On the other hand, Fourier Transform Infrared (FTIR) spectroscopy is commonly used to distinguish chemical components in many fields through the vibrational characteristics of their structural chemical bonds [36]. Haberhauer et al. [37] used FTIR data to determine quantitatively the composition of soil organic matter, and Tatzber et al. [38] quantified carbonate in soil samples using FTIR spectroscopy. Thus, thermal infrared spectra might have great potential for measuring soil water content due to the distinctive vibrational characteristics of water molecules. However, to the best of our knowledge, only a few studies on soil water content have been performed in the thermal infrared domain based on spectral emissivity [25,39]; thus, there are still challenges related to retrieving soil moisture content for saline soils in arid land based on the thermal infrared domain.
Many data-mining approaches have been applied for spectral-based analysis, e.g., principal component regression (PCR), artificial neural networks (ANN), or partial least squares regression (PLSR) [40,41,42,43,44]. Among these methods, PLSR is an effective statistical method for mining the intricate, frequently-used data in chemometrics, owing to its ability to analyze data with many noisy, collinear and even incomplete variables [42]. Existing research claimed that PLSR had the capability to model linear relationships between spectra and soil properties, and has been used successfully for mapping soil properties [45,46]. Furthermore, Huang et al. [14] found it helpful to deal with high-correlated datasets to avoid the potential overfitting problem that commonly occurred with multiple linear regressions. Spectra data, which generally hold hundreds of bands, were extremely likely to contain correlated data; thus, PLSR was applied to estimate soil moisture content in this study.
In addition, deriving information from spectral data generally involves various spectral processing, such as spectral unmixing [47,48], band ratio [49], absorption feature analysis [50] and derivative spectra [20]. As first-order derivative spectra can highlight the signal effectively [20], they will hence also be employed in this study.
The main target of this study is therefore to develop an effective model for predicting soil moisture from complex soil mixtures by explicitly exploring the response of thermal infrared spectra with different soil moisture conditions for typical saline soils in arid land. Specific aims of the study include: (1) evaluating the potentiality of applying thermal infrared bands for estimating the soil moisture content; (2) developing a predictive model based on thermal infrared bands using the PLSR model; and (3) exploring the possibilities of monitoring and mapping soil moisture over arid land at large scales.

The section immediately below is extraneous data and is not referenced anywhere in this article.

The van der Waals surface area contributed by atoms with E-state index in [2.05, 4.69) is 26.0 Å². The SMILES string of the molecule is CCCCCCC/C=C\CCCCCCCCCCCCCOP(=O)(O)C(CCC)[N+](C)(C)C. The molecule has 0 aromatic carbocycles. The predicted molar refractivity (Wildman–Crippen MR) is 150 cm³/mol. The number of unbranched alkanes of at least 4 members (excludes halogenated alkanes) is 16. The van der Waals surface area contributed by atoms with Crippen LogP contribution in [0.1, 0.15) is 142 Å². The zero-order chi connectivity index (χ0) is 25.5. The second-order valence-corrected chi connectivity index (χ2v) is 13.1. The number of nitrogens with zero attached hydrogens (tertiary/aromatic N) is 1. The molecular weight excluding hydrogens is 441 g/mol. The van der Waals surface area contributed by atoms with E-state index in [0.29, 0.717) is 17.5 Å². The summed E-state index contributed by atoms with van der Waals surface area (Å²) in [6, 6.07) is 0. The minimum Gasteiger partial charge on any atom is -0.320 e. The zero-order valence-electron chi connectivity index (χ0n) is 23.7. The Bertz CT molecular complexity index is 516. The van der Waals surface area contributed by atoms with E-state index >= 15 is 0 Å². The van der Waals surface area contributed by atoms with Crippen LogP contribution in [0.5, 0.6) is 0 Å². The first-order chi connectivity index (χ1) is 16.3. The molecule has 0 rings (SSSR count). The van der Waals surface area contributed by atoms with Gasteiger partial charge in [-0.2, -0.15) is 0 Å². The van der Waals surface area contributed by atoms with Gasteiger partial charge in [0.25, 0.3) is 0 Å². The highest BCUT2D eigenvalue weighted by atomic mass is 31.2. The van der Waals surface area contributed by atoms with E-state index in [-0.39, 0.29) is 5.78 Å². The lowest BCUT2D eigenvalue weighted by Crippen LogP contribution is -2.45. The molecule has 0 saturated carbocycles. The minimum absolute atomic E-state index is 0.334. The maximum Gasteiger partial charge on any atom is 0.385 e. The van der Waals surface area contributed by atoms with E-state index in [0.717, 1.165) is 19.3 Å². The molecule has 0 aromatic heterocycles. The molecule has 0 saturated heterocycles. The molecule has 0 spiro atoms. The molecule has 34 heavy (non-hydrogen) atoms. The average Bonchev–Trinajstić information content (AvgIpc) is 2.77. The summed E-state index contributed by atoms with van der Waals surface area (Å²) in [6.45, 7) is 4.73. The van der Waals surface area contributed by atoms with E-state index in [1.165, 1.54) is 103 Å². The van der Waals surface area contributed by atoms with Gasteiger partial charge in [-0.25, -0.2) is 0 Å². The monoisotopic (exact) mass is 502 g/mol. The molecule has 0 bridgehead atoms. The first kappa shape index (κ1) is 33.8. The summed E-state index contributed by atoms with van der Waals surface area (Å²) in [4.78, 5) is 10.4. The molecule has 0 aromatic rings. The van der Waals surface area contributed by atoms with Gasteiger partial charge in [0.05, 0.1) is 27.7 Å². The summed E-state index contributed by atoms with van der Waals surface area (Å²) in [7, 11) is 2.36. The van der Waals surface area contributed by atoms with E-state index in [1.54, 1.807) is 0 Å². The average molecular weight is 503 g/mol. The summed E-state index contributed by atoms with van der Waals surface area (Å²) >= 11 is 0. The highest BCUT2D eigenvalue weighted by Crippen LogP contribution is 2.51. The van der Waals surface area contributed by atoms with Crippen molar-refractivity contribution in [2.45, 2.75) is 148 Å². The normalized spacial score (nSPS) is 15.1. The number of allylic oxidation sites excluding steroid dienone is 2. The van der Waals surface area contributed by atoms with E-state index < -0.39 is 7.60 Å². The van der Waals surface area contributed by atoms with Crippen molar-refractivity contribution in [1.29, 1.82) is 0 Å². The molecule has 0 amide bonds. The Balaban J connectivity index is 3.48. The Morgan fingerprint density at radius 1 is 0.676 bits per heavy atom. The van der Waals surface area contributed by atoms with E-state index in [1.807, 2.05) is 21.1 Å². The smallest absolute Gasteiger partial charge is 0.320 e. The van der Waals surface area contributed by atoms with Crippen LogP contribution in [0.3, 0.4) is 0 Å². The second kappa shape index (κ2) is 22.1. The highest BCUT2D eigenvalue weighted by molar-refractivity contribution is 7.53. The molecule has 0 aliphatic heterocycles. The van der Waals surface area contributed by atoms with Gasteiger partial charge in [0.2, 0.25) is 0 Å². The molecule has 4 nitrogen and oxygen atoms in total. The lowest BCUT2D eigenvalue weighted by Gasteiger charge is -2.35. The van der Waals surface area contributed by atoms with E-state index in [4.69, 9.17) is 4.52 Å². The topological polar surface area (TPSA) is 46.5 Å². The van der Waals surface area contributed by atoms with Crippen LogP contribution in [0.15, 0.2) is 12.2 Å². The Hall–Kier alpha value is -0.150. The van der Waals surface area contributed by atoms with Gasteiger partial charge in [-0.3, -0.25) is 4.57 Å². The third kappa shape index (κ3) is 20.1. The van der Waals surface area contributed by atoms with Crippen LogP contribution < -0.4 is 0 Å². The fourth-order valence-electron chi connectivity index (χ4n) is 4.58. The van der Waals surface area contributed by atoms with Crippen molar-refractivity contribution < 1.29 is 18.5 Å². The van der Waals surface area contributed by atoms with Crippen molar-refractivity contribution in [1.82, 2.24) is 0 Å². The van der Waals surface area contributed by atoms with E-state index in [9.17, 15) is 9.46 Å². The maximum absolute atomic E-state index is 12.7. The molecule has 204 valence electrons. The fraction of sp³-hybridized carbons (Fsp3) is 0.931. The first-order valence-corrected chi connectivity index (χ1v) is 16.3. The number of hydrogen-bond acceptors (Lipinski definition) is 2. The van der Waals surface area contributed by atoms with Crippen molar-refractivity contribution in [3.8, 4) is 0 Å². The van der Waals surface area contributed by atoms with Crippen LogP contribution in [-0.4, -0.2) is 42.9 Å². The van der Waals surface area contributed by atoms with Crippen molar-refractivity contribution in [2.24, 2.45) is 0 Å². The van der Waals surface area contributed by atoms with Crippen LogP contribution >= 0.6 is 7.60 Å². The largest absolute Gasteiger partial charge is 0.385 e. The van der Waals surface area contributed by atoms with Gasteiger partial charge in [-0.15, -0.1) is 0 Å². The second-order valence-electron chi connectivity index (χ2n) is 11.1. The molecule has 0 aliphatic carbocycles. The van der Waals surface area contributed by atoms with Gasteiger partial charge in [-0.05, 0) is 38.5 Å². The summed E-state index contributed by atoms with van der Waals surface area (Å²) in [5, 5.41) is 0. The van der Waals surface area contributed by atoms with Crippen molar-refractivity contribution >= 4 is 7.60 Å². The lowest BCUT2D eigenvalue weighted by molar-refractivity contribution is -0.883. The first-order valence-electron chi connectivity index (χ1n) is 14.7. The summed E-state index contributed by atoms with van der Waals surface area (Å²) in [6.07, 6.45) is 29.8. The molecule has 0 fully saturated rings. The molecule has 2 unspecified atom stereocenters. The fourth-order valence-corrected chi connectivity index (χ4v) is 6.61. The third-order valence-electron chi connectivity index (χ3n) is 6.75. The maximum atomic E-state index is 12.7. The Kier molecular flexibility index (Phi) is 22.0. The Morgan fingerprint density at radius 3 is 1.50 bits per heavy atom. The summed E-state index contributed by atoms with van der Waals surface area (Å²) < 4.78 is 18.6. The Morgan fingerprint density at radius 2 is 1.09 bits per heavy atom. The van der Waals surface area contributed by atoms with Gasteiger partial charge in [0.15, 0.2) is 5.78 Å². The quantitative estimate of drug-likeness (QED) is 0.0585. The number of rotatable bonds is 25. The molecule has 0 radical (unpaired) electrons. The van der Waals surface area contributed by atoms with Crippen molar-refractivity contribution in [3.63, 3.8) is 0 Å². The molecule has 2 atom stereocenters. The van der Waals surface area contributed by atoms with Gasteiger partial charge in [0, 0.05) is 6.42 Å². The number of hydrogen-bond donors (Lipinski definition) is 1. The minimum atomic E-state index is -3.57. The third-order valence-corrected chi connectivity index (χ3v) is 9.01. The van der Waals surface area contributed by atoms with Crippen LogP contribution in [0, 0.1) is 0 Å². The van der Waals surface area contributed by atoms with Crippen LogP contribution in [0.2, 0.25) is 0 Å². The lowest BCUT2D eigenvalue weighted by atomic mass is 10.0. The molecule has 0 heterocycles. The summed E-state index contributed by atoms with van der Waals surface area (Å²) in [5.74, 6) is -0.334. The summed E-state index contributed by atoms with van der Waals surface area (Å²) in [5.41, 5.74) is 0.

2. Materials and Methods

2.1. Experimental Designs

Two sets of soil were collected from field for lab-controlled experiments. One set was saline desert soil collected from a typical inland river basin on the western edge of China (44.29°N, 87.94°E), where the mean annual precipitation is 184 mm and the temperature is 6.6°C [51], and estimated evapotranspiration is ca. 1840 mm [52]. Topsoil (up to 20 cm) was collected in the field and transported to a laboratory where it was air-dried for several weeks before sifting. Two sieves, 0.2 mm and 2 mm, were used to create artificially three groups of soil samples with different particle sizes to simulate various soil surface roughnesses. Top-opened cylinder containers with 15 cm diameters were filled at different heights from 1 to 10 cm at a pace of each centimeter to resemble the diversity of soil moisture contents due to different evaporation rates of soils at different heights. Soil particle sizes and soil column heights were employed to create as many complex field conditions as possible.
The second set of soils were Aeolian sandy soils sampled from the Gurbantunggut Desert (44.43°N, 87.90°E), where the mean annual precipitation ranged from 80 to 160 mm and had a pan evaporation of 2000 mm [53]. Haloxylon ammodendron is the dominant species in this region. The soil here contained less salt, which is why it was later used as the basic soil when creating artificial samples with different soil salt contents. Similarly, the topsoil (up to 20 cm) was collected and air-dried for several weeks before being sifted through a 2 mm sieve. All debris such as dry branches and fallen leaves were removed.